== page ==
Hannah Wit once told her longtime boyfriend what should happen to her body after her death.
No toxic embalming fluid for preservation, she insisted. No fancy metal casket lined in satin. No concrete vault around her grave. No elaborate marker. Wit just wanted to disappear.
"I want to be eaten by the worms," she said.
"You can't do that," Doug Sovern remembers telling Wit.
After she died this year at 42, Sovern, a KCBS radio reporter who lives in Oakland, did some research and was surprised to find he could honor Wit's wish.
He learned he could commission a "green" burial, leaving behind nothing more than biodegradable compost to fuel plant life.
Although they are popular in the United Kingdom and other countries, green burials are just beginning to attract attention in the United States.
For centuries, some cultures have chosen to bury their dead in shrouds or wooden boxes, without first infusing bodies with chemicals. But the green burial movement has taken the practice to a new level. Some cemeteries forbid the use of formaldehyde, concrete, metal or any material that isn't biodegradable.
In these burial grounds, graves are marked only with a plant or a stone natural to the area. Visitors use global positioning equipment to find resting places of their loved ones.
Just five cemeteries in the United States are certified as strictly green by a council that oversees their activities. Others, including the one in Marin County where Wit is buried, have sections set aside for green burials. Most other cemeteries will forgo chemical preservatives or metal caskets if families request it, but require concrete vaults to stabilize the ground where bodies are buried.
Advocates argue that a green approach to burial is environmentally friendly, spiritually uplifting and often less costly than the conventional American way of laying people to rest.
Some conservation groups see green burials as a way to preserve public land that otherwise might be devoured by development.
"Before the 'better dying through chemistry' era was born, this was the way most of humanity cared for its dead," said Joe Sehee, founder and executive director of the Green Burial Council, a nonprofit group leading the charge for biodegradable burials. "It's a way to honor the dead and heal the living in an environmentally responsible manner."
Sehee's group believes metal caskets and reinforced concrete vaults are wasteful and unnecessary, and that formaldehyde used for embalming contributes to underground water pollution. The U.S. Environmental Protection Agency considers formaldehyde toxic to humans and other species, but the agency has no data on its potential for polluting water.
Cremations, Sehee said, send potentially toxic mercury and other chemicals into the air from the burning of dental fillings. The EPA estimates that crematoriums emit about 320 pounds of mercury each year, a tiny share of the tons of the chemical pumped into the atmosphere by other industrial sources.
Conventional funeral directors challenge the notion that their methods are environmentally damaging. Funeral homes and cemeteries are required to abide by environmental laws, they point out. Moreover, they argue, many people want loved ones embalmed so that they are suitable for viewing before bur-ial and wish to honor them with fancy caskets and gravestones.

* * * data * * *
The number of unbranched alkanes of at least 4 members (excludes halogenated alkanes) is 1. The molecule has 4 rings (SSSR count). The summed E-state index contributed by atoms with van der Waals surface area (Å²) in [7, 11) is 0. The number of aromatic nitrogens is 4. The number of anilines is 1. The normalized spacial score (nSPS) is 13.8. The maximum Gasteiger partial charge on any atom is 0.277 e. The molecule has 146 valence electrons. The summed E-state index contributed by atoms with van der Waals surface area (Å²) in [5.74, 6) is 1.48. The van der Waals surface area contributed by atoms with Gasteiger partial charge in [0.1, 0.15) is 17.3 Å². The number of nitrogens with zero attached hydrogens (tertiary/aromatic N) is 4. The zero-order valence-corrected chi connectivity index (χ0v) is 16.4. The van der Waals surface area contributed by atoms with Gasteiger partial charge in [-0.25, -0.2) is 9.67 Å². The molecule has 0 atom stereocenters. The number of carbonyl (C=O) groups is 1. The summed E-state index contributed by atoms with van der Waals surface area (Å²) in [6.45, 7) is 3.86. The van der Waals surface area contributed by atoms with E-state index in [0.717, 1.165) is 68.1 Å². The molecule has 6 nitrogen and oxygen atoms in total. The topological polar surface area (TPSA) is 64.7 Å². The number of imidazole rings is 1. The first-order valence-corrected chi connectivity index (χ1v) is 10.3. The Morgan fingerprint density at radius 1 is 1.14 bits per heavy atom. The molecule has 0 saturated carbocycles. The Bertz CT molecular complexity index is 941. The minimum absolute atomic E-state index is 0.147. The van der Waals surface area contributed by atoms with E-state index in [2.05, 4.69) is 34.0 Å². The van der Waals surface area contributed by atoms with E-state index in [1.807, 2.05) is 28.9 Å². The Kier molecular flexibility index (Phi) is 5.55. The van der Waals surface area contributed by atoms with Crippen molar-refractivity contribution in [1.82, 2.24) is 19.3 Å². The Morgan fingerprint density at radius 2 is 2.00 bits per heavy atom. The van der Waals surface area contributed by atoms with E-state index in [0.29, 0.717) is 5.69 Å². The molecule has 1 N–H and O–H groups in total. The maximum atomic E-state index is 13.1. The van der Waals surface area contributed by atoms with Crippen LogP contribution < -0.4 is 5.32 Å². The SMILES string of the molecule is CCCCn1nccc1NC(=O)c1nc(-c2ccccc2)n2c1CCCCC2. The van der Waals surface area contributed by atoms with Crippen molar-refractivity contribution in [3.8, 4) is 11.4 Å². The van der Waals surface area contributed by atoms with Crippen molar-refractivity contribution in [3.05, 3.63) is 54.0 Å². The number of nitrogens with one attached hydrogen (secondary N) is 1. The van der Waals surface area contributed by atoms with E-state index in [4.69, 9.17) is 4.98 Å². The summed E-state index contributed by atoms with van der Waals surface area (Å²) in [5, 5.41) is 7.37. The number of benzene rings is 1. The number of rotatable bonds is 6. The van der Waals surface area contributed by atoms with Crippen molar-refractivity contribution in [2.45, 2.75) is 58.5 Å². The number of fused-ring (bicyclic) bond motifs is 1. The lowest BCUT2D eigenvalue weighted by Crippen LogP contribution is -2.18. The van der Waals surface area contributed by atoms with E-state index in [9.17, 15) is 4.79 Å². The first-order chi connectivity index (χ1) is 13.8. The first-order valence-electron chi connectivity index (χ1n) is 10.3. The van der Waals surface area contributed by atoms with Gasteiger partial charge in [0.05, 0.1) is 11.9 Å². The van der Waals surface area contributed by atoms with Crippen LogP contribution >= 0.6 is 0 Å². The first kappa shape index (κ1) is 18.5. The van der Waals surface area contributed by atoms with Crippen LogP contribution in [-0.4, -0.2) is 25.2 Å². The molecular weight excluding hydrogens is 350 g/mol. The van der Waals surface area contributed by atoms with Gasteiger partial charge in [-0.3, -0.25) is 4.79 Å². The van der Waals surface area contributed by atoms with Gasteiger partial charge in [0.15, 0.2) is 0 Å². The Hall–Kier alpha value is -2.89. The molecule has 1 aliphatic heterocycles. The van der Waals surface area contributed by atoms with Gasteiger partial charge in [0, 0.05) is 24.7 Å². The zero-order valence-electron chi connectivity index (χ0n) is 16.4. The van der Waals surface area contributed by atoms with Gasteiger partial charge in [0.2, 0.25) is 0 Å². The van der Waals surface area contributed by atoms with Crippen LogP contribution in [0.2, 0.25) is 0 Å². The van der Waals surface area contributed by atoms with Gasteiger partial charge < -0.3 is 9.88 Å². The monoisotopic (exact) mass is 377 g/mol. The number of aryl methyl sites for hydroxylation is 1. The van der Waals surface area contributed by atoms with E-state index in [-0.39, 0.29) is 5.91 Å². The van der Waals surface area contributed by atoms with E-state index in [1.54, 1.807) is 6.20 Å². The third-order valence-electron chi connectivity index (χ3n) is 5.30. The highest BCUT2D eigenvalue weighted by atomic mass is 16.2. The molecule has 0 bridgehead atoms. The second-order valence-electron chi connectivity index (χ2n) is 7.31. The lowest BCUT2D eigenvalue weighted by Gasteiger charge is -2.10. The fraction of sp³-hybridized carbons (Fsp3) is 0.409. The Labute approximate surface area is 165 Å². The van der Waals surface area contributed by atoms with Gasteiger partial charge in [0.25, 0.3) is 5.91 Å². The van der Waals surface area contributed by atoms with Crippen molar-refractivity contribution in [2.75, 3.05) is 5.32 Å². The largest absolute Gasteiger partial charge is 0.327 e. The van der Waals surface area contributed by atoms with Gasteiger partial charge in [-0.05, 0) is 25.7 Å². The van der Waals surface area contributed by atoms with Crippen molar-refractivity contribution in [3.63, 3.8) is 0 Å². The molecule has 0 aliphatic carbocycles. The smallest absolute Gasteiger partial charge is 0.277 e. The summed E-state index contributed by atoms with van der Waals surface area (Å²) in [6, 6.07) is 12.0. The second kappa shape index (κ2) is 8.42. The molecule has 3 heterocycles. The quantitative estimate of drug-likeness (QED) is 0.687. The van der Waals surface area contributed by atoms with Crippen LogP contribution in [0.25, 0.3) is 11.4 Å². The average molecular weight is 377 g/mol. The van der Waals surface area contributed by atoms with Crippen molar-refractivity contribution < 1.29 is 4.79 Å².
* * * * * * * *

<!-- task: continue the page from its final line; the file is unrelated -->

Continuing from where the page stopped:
"I look at our cemetery, and to me it's a peaceful place where people can visit a grave site, bring flowers, have picnics," said Shaun Myers, a Utah funeral director and member of the National Funeral Directors Association's executive board. "To me, it's a thing of beauty, and I don't see any documentation that supports the claim that cemeteries are places of contamination."
Most funeral directors are happy to conduct "direct burials," without embalming or elaborate caskets, if families request them, Myers said.
In Stanislaus County, two funeral directors say they have had no requests for green burials. Mike Eaton of Eaton Family Funeral and Cremation Service in Modesto cited the danger of delayed burial without embalming.
"The idea of no embalming with holistic burial also carries a danger of E. coli for people who come in contact with the body," he said.
Another area funeral director noted that people still would need a burial permit from the county, and he knew of no local cemeteries that would put a body in an unlined vault.
In the Sacramento area, fun-eral homes frequently get requests for burial without embalming, said funeral director Tom Maloney of Lombard & Co. Biodegradable caskets are an option. But most cemeteries require concrete vaults to prevent graves from settling and sinking. Maloney said he doesn't know of any with areas dedi- cated to green burials.
"Ecoburials" have been slow to take off in the United States, Sehee said, in part because they pose an economic threat to fun-eral homes and cemeteries.
Green burials can be cheaper. The average cost of a traditional funeral is about $7,000, not including cemetery fees, which can add thousands of dollars to the bill. Green burials can be done for less than half that amount, advocates say.
"Still, we think funeral homes can make just as much money being more ethical and environmentally sustainable," Sehee said. "The smarter providers realize that this is where the market is going." Sehee's group certifies and oversees activities of the nation's green burial grounds and reviews green services offered by conventional funeral homes and cemeteries.
Meanwhile, the council is working with conservation groups such as the Commonweal Conservancy and the Trust for Public Land to establish natural burial sites on property protected from development.
Modesto Bee staff writer Roger W. Hoskins contributed to this report.